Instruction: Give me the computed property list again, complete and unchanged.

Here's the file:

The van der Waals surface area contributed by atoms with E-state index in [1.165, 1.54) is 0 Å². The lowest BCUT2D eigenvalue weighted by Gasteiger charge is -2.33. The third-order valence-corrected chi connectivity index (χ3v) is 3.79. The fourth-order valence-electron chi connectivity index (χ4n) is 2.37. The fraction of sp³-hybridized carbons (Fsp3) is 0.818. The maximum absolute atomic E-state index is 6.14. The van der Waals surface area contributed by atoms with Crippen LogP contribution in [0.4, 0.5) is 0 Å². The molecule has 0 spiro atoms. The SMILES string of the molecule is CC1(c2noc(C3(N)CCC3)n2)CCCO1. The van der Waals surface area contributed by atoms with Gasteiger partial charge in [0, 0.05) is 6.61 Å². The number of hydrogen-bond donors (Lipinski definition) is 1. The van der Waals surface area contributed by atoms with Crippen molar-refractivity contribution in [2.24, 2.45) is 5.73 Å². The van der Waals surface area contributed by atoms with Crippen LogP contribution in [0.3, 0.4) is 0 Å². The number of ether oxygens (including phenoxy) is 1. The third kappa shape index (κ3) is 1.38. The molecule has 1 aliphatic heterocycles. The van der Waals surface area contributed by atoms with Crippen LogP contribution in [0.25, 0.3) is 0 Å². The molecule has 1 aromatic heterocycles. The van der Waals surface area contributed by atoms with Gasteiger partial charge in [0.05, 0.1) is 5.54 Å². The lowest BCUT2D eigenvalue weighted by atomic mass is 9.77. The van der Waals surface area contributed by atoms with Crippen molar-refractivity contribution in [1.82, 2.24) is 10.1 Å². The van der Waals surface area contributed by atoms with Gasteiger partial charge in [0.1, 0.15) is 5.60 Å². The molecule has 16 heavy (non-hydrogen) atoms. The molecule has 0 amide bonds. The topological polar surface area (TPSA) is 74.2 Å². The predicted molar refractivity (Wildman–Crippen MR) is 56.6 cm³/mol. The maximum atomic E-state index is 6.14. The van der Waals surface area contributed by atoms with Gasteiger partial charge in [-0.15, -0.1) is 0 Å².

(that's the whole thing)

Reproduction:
The van der Waals surface area contributed by atoms with E-state index in [1.165, 1.54) is 0 Å². The lowest BCUT2D eigenvalue weighted by Gasteiger charge is -2.33. The third-order valence-corrected chi connectivity index (χ3v) is 3.79. The fourth-order valence-electron chi connectivity index (χ4n) is 2.37. The fraction of sp³-hybridized carbons (Fsp3) is 0.818. The maximum absolute atomic E-state index is 6.14. The van der Waals surface area contributed by atoms with Crippen LogP contribution in [0.4, 0.5) is 0 Å². The molecule has 0 spiro atoms. The SMILES string of the molecule is CC1(c2noc(C3(N)CCC3)n2)CCCO1. The van der Waals surface area contributed by atoms with Gasteiger partial charge in [0, 0.05) is 6.61 Å². The number of hydrogen-bond donors (Lipinski definition) is 1. The van der Waals surface area contributed by atoms with Crippen molar-refractivity contribution in [2.24, 2.45) is 5.73 Å². The van der Waals surface area contributed by atoms with Crippen LogP contribution in [0.3, 0.4) is 0 Å². The number of ether oxygens (including phenoxy) is 1. The third kappa shape index (κ3) is 1.38. The molecule has 1 aliphatic heterocycles. The van der Waals surface area contributed by atoms with Crippen LogP contribution in [0.25, 0.3) is 0 Å². The molecule has 1 aromatic heterocycles. The van der Waals surface area contributed by atoms with Gasteiger partial charge in [0.05, 0.1) is 5.54 Å². The lowest BCUT2D eigenvalue weighted by atomic mass is 9.77. The van der Waals surface area contributed by atoms with Crippen molar-refractivity contribution in [1.82, 2.24) is 10.1 Å². The van der Waals surface area contributed by atoms with Gasteiger partial charge in [0.1, 0.15) is 5.60 Å². The molecule has 16 heavy (non-hydrogen) atoms. The molecule has 0 amide bonds. The topological polar surface area (TPSA) is 74.2 Å². The predicted molar refractivity (Wildman–Crippen MR) is 56.6 cm³/mol. The maximum atomic E-state index is 6.14. The van der Waals surface area contributed by atoms with Gasteiger partial charge in [-0.15, -0.1) is 0 Å².